|Revised Romanization||Won-gaksaji Sipcheung Seoktap|
|McCune–Reischauer||Won'gaksaji Sipch'ŭng Sŏkt'ap|
Wongaksa Pagoda is a twelve metre high ten storey marble pagoda in the center of Seoul, South Korea. It was constructed in 1467 to form part of Wongaksa temple, that King Sejo had founded two years before on the site of an older Goryeo-period temple, Heungbok-sa. The temple was closed and turned into a kisaeng house by the (later deposed) king known as Yeonsan-gun (1476 – 1506, r. 1494-1506), and under his successor, King Jungjong (1488 – 1544, r.1506–1544) the site was turned into government offices. The pagoda and a memorial stele commemorating the foundation of Wongaksa alone survived. The site of the temple was later occupied by houses. During the Imjin War of the 1590s, the top portion of the pagoda was pulled down and lay on the ground at the foot of the pagoda until it was replaced by American military engineers in 1947.
Foreign visitors to Seoul in the late 19th century often went to admire the beautiful pagoda but it was almost inaccessible, hidden in the courtyard of a small house, and in 1897 John McLeavy Brown, the Irish financial advisor to King Gojong, was authorized by the king to turn the area into Seoul's first public park. He called it Pagoda Park, the name it had at the time of the 1919 March 1st Movement. Today the park is known as Tapgol (Pagoda) Park (탑골 공원) and the pagoda stands in a protective glass case. The Korean name literally means "ten storeyed stone pagoda of Wongaksa Temple site."
The pagoda is considered by art historians to be one of the finest examples of Joseon dynasty pagoda art. The pagoda was designated as the second national treasure of Korea on December 12, 1962. From an inscription on the upper part of the pagoda it is known that the pagoda was built in 1467, the thirteenth year of King Sejo's reign.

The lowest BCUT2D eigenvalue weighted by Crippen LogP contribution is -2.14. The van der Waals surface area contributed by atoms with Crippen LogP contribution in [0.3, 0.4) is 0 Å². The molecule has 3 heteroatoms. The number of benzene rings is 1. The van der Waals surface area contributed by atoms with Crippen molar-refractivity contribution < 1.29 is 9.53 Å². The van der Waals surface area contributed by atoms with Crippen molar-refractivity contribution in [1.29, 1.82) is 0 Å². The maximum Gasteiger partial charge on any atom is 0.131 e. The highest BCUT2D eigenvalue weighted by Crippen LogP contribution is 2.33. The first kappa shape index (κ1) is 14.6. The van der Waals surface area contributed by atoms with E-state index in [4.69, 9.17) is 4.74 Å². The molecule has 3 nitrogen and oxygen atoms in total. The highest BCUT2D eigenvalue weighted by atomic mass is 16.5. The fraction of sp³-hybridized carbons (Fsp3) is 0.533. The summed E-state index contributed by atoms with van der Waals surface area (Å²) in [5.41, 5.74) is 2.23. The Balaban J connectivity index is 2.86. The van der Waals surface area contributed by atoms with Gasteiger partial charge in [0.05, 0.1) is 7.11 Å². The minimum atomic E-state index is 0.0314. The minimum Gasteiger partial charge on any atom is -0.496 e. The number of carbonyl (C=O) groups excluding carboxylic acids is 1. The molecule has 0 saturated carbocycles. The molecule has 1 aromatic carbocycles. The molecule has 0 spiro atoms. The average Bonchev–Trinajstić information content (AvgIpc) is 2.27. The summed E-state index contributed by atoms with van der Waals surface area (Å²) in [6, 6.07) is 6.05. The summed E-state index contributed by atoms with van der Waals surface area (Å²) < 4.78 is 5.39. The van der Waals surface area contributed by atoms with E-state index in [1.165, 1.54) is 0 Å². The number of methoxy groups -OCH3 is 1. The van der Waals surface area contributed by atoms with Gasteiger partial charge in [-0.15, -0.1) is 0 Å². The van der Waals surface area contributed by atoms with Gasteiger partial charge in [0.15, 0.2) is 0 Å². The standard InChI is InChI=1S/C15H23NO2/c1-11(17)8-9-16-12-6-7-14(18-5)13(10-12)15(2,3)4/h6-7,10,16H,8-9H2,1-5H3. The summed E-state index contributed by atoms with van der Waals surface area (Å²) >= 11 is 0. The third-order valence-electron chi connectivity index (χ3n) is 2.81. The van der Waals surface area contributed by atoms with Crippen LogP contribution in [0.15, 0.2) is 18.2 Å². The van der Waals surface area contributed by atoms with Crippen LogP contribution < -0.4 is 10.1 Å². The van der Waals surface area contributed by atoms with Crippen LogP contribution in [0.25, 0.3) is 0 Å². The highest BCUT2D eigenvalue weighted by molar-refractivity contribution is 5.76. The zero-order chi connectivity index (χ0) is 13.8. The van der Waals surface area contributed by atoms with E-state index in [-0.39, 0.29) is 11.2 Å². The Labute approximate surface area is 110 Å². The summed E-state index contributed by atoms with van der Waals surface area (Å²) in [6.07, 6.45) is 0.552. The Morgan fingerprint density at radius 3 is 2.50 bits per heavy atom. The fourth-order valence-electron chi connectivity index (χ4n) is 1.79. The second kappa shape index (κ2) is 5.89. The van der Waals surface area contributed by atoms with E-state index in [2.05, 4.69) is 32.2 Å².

It is one of the few pagodas made from marble in Korea. Typical Korean pagodas are made from granite, a material abundant on the peninsula. The pedestal supporting the pagoda is three-tiered, and its shape seen from the top looks like a Chinese character, 亞. The first three storeys of the pagoda follow the shape of the base and the next seven storeys are shaped in form of squares. Dragons, lions, lotus flowers, phoenixes, Buddhas, Bodhisattvas, and the Four Heavenly Kings carved on each storey of the pagoda. The pagoda, while made of stone, is carved to look as if it was made from wood. The pagoda has brackets, pillars, and curved roof shapes that imitate a wooden pagoda design.
The pagoda was clearly modelled on the beautiful Gyeongcheonsa Pagoda, which was made during the Goryeo Era. Originally erected in 1348 at Gyeongcheon-sa temple on Mt. Busosan in Gwangdeok-myeon, Gaepung-gun, Gyeonggi-do (near Gaesong, now in North Korea), it was taken to Japan in 1907, returned to Korea in 1918, and is now housed at the National Museum of Korea.
The first detailed description of the pagoda in English, together with a translation of the inscription on the stele, was published in 1915 by the scholarly missionary James Scarth Gale in the Royal Asiatic Society Korea Branch's Transactions Vol. VI, part II:1-22 “The Pagoda of Seoul.”
- Cultural Heritage Administration
- A page with full text and several photos 
- The full text of the Transactions article by James S. Gale